The Egyptian Pyramids When most people think of Ancient Egypt they think of Pyramids. To construct such great monuments required a mastery of architecture, social organization, and art that few cultures of that period could achieve. The oldest pyramid, the Step-Pyramids, grow out of the abilities of two men, King Djoser and Imhotep. Djoser, the second king of 3rd dynasty, was the first king to have hired an architect, Imhotep, to design a tomb (Time-Life Books, 74). Imhotep was known as the father of mathematics, medicine, architecture, and as the inventor of the calendar (White, 40). He had a great idea of stacking mastabas until they reached six tiers, a total of 60 meters high and its base 180 meters by 108 meters (Casson, 118). A glistening costing of limestone was added to the mastabas that made them shimmer in the sun. The main feature of the pyramid was its 92-foot underground shafts and burial room lined with pink granite. It was the first time that this feature appeared (White, 41). Imhotep surrounded Djoser’s pyramid with a number of funerary courtyards and temples. He then, surrounded these complexes with a mile long protective wall (Time-Life Books, 74). Another pyramid was Khufu’s Great Pyramid. It is the largest tomb every built. It was the height of a forty-story building, and its base was the average size of eight football fields. The pyramid contains about 2,300,000 stone blocks. The limestone was covered with a layer of polished stone to add a shine. Deep inside the pyramid are the tomb chambers, one for the king and another for the queen. Narrow shafts lined with granite lead the way to the tomb chambers (Time-Life Books, 75). Social organization was another key factor in creating... ...0). The Ancient Egyptians were one of the first people to develop such well-proportioned figure. The Egyptian painter painted murals inside of the pyramids depicting the things that the pharaoh accomplished in his life (Cannon, 50). In conclusion, to create such a great monument, like the Step-Pyramid, took the mastery of architecture, social organization, and art that was amazing for that period. Today, we still do not know how the Ancient Egyptians created such grand monuments. Also, we are still fascinated about all the artifacts inside the tomb, and the possible uses for them. It will forever be a mystery. Bibliography Casson, Lionel. Ancient Egypt. 1965. Time Inc. NY, NY. Editors of Time-Life Books. Egypt: Land of the Lost Pharaohs. 1992. Time-Life Books, VA. White, Jon Manchip. Everyday Life in Ancient Egypt. 1963. G.P. Putnam’s Sons, NY.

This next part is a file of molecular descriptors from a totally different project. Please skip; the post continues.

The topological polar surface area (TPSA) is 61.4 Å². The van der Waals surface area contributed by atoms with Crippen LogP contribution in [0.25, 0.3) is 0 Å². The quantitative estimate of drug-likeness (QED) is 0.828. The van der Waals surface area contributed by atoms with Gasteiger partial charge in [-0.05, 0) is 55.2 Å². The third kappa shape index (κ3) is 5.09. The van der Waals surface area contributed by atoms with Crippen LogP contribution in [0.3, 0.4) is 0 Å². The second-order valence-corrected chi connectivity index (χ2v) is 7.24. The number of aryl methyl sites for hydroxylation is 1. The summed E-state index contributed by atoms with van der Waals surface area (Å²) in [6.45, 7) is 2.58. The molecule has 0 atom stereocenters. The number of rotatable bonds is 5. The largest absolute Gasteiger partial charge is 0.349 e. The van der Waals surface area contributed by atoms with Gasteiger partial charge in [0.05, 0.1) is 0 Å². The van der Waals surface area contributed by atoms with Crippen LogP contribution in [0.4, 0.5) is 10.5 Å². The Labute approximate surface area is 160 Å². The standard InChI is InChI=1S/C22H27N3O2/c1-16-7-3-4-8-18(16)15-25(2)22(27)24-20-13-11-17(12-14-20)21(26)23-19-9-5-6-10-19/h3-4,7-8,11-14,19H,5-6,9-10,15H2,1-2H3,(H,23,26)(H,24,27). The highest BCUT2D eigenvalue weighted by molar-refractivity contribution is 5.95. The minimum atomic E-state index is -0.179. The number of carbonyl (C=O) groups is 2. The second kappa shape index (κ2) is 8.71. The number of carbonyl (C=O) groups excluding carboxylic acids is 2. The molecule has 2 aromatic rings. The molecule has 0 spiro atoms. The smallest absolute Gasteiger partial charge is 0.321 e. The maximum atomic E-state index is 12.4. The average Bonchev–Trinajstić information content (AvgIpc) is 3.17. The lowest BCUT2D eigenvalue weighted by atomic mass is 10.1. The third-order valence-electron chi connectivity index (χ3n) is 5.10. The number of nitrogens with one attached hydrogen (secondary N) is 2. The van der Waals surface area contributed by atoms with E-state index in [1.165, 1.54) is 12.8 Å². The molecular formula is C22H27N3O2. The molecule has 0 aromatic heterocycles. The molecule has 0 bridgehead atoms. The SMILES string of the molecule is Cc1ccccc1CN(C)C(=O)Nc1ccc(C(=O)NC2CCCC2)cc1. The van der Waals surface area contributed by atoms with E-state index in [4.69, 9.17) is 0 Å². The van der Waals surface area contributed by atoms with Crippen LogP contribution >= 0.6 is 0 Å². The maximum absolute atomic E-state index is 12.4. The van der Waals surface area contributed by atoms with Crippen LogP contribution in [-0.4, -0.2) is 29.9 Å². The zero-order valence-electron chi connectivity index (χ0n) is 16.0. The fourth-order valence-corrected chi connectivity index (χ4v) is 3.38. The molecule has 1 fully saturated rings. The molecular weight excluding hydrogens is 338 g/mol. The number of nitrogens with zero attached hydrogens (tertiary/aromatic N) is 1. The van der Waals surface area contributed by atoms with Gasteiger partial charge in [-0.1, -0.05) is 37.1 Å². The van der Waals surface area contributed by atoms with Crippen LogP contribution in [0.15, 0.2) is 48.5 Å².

John Steinbecks East of Eden - A Study in Human Development Essay